A family can be described simply as a group of individuals who share a common ancestry. The family is considered as one of the fundamental groups in society, which normally consists of parents and their children (Kiernan 1988, p303). The same thing that is happening to the family structure in many western countries is also happening in Britain. To many people, the families of the past were far more superior to the families of today. They were also a lot happier and stable than they are now. Children had a stable environment where they could develop socially, mentally and physically without a problem (Easton, 2007). There was a time when divorce cases and the issue of illegitimate children were almost unheard of. The twentieth and twenty first centuries have seen the family structure that was generally characterised by two parents and their children going substantive changes (McRae 1999, p46).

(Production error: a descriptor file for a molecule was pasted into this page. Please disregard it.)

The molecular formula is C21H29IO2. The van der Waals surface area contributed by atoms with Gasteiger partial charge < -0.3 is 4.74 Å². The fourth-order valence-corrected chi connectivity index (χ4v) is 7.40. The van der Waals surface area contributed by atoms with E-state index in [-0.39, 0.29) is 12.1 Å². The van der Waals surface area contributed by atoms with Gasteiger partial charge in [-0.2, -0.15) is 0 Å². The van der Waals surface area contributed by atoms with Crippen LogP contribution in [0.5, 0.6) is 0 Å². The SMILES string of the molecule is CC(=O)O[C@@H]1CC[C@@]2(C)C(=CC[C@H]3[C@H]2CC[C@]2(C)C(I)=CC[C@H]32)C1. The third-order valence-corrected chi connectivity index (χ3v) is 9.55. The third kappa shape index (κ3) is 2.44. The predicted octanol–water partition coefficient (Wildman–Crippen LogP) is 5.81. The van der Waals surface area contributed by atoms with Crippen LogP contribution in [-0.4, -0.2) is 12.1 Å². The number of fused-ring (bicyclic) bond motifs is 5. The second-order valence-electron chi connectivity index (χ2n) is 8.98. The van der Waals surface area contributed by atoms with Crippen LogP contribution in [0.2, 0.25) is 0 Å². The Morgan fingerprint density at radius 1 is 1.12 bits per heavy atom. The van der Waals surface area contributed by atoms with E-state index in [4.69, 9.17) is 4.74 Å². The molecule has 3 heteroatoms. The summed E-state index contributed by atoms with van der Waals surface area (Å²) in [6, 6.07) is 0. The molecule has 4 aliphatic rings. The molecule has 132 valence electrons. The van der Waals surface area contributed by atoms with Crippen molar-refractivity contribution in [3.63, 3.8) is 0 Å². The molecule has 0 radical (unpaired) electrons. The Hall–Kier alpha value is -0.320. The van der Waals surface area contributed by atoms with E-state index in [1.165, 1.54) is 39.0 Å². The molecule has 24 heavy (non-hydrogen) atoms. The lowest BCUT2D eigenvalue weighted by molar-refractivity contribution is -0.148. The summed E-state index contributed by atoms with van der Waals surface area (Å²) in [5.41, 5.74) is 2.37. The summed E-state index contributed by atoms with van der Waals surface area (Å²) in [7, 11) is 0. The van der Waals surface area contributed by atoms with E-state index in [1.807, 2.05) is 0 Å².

However, nowadays, divorce and cases of illegitimate children abound in the British family structure. Gone are the days when all children enjoyed growing up in all-inclusive families, where the roles of the mother and the father were well defined. Such a family structure enabled children to develop properly in both their personal and social lives. The rate of single parenthood went up from 18% to 29% of all families from 1971 to 2002. A recent research shows that divorce cases in Britain are at all time high. The research indicates that for every three marriages that take place, there are two divorces (Li and Mumford 2009, p647). This is the highest divorce rate in the whole of Europe. The UK also has the highest number of single parents in Europe, with a quarter of all children living with their single mothers. Ford and Miller (1997, p67) capture the single parent situation perfectly when they argue that there is a growing acceptance that lone parenthood is a new stage in the family life cycle and not something separate from whatever is the norm. Forms of Families in the UK and their Influence on Children Most sociological views insist that the family is the most basic structure where the child can grow and develop normally. The main task of the family is to provide protection against the many evils of the world. However, many sociologists observe that the protective role of the family has slowly diminished over the years and instead new fulfilment roles have taken over. Traditionally, there were two types of family in the UK: nuclear and the extended family. The nuclear family is composed of the parents and their children. However, the extended family is much larger than the nuclear one. It includes the parents, children, grandparents, aunts, uncles and cousins. Today family forms have diversified in line with the changing face of family structures (Sternberg and Grigorenko 1997, p45). In the UK, the common forms of families are large families, single parent families, only child families, blended families, gay and lesbian parent families,